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8.553104 - MOZART: String Quintets, K. 406 and K. 516
Wolfgang Amadeus Mozart (1756 - 1791)
String Quintets Vol. 2
Wolfgang Amadeus Mozart was born in Salzburg in 1756, the son of a court musician who, in the year of his youngest child's birth, published an influential book on violin-playing. Leopold Mozart rose to occupy the position of Vice-Kapellmeister to the Archbishop of Salzburg, but sacrificed his own creative career to that of his son, in whom he detected early signs of precocious genius. With the indulgence of his patron, he was able to undertake extended concert tours of Europe in which his son and his elder daughter Nannerl were able to astonish audiences. The boy played both the keyboard and the violin and could improvise and soon write down his own compositions.
Childhood that had brought Mozart signal success was followed by a less satisfactory period of adolescence largely in Salzburg, under the patronage of a new and less sympathetic Archbishop. Like his father, Mozart found opportunities far too limited at home, while chances of travel were now restricted. In 1777, when leave of absence was not granted, he gave up employment in Salzburg to seek a future elsewhere, but neither Mannheim nor Paris, both musical centres of some importance, had anything for him. His Mannheim connections, however, brought a commission for an opera in Munich in 1781, but after its successful staging he was summoned by his patron to Vienna. There Mozart's dissatisfaction with his position resulted in a quarrel with the Archbishop and dismissal from his service.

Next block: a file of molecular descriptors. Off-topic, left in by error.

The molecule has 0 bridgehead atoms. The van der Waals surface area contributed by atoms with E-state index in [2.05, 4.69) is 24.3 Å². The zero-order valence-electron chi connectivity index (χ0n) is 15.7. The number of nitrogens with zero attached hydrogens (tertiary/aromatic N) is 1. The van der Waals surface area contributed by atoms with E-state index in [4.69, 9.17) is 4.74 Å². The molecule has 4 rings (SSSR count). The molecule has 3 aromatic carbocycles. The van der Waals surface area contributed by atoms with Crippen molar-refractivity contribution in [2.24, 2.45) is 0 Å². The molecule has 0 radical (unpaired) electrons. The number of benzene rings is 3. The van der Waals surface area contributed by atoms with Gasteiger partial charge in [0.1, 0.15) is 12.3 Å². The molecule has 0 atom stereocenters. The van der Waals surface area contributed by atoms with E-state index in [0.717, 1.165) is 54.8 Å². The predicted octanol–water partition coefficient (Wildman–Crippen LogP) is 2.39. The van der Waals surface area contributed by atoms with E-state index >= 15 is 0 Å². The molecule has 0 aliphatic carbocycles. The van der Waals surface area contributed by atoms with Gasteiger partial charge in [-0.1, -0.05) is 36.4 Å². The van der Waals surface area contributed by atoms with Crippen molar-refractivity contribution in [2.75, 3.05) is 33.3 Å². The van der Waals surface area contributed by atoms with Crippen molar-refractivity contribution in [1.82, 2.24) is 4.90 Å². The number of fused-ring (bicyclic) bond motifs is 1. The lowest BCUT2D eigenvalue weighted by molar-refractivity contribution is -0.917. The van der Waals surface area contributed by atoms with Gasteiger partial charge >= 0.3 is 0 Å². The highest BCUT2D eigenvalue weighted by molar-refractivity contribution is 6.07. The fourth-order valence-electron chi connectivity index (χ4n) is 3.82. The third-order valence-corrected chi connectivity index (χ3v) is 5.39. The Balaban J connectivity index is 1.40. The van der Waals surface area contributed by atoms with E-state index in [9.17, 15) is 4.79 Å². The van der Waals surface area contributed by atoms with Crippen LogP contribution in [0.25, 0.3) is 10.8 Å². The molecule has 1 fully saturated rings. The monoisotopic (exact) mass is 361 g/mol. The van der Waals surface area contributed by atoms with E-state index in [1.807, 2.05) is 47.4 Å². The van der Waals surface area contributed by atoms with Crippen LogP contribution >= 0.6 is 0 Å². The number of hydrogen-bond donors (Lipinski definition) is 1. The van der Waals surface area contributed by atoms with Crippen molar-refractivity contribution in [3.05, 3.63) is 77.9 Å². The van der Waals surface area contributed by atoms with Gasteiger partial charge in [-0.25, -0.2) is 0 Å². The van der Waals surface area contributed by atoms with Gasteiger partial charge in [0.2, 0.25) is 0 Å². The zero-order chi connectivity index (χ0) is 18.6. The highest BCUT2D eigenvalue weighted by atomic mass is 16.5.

The last ten years of Mozart's life were spent in Vienna in precarious independence of both patron and immediate paternal advice, a situation aggravated by an imprudent marriage. Initial success in the opera-house and as a performer was followed, as the decade went on, by increasing financial difficulties By the time of his death in December 1791, however, his fortunes seemed about to change for the better, with the success of the German opera The Magic Flute, and the possibility of increased patronage.
Mozart's String Quintet in C minor, K 406 is the composer's own arrangement of a Wind Serenade, K. 388, for two oboes, clarinets, horns and bassoon, written in 1782 at the end of July, shortly after the completion of the Singspiel Die Entführung aus dem Serail (The Abduction from the Seraglio). It is mentioned by Mozart in a letter to his father on 27th July in that year, described as Nacht Musique but is not in the form or mood of a Serenade. The later arrangement was presumably designed to be advertised with the Quintels K. 515 and 516 on 2nd, 5th and 9th April 1788 in the Wiener Zeitung, where they are announced as schön und korrekt geschrieben, to be had from Johann Michael Puchberg, the textile-merchant and fellow freemason of Mozart, to whom he had lent various sums of money. The advertised quintets, available on subscription, represented an effort by Mozart to repay Puchberg. The failure of this attempt can be seen from a second advertisement in the Wiener Zeitung on 25th June, extending the subscription period to 1st January 1789. Publication by Artaria followed in 1789 and 1790, with the third of the quintets, K 406, appearing in 1792 after the composer's death.